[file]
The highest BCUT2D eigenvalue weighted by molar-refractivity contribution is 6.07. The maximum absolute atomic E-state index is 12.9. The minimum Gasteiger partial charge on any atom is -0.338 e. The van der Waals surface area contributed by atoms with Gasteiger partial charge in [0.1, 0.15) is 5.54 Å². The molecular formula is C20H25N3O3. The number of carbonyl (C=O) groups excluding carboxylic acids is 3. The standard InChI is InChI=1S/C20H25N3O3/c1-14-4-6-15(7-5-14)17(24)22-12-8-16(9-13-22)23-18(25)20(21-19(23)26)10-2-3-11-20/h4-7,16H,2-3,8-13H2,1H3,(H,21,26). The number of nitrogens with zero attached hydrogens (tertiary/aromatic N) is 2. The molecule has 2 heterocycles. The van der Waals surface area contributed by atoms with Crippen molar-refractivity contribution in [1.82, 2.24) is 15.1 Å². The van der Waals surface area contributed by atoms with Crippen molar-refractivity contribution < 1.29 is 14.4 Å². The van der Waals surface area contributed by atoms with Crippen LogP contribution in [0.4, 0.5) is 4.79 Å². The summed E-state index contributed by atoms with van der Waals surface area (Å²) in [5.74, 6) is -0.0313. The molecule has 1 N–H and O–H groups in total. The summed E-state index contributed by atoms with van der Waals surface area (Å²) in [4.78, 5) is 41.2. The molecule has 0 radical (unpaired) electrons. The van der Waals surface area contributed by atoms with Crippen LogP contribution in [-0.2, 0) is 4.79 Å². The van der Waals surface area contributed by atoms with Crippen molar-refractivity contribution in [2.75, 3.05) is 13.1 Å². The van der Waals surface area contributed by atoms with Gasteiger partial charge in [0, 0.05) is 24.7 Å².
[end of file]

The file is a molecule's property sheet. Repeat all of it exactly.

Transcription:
The highest BCUT2D eigenvalue weighted by molar-refractivity contribution is 6.07. The maximum absolute atomic E-state index is 12.9. The minimum Gasteiger partial charge on any atom is -0.338 e. The van der Waals surface area contributed by atoms with Gasteiger partial charge in [0.1, 0.15) is 5.54 Å². The molecular formula is C20H25N3O3. The number of carbonyl (C=O) groups excluding carboxylic acids is 3. The standard InChI is InChI=1S/C20H25N3O3/c1-14-4-6-15(7-5-14)17(24)22-12-8-16(9-13-22)23-18(25)20(21-19(23)26)10-2-3-11-20/h4-7,16H,2-3,8-13H2,1H3,(H,21,26). The number of nitrogens with zero attached hydrogens (tertiary/aromatic N) is 2. The molecule has 2 heterocycles. The van der Waals surface area contributed by atoms with Crippen molar-refractivity contribution in [1.82, 2.24) is 15.1 Å². The van der Waals surface area contributed by atoms with Crippen molar-refractivity contribution < 1.29 is 14.4 Å². The van der Waals surface area contributed by atoms with Crippen LogP contribution in [0.4, 0.5) is 4.79 Å². The summed E-state index contributed by atoms with van der Waals surface area (Å²) in [5.74, 6) is -0.0313. The molecule has 1 N–H and O–H groups in total. The summed E-state index contributed by atoms with van der Waals surface area (Å²) in [4.78, 5) is 41.2. The molecule has 0 radical (unpaired) electrons. The van der Waals surface area contributed by atoms with Crippen LogP contribution in [-0.2, 0) is 4.79 Å². The van der Waals surface area contributed by atoms with Crippen molar-refractivity contribution in [2.75, 3.05) is 13.1 Å². The van der Waals surface area contributed by atoms with Gasteiger partial charge in [0, 0.05) is 24.7 Å².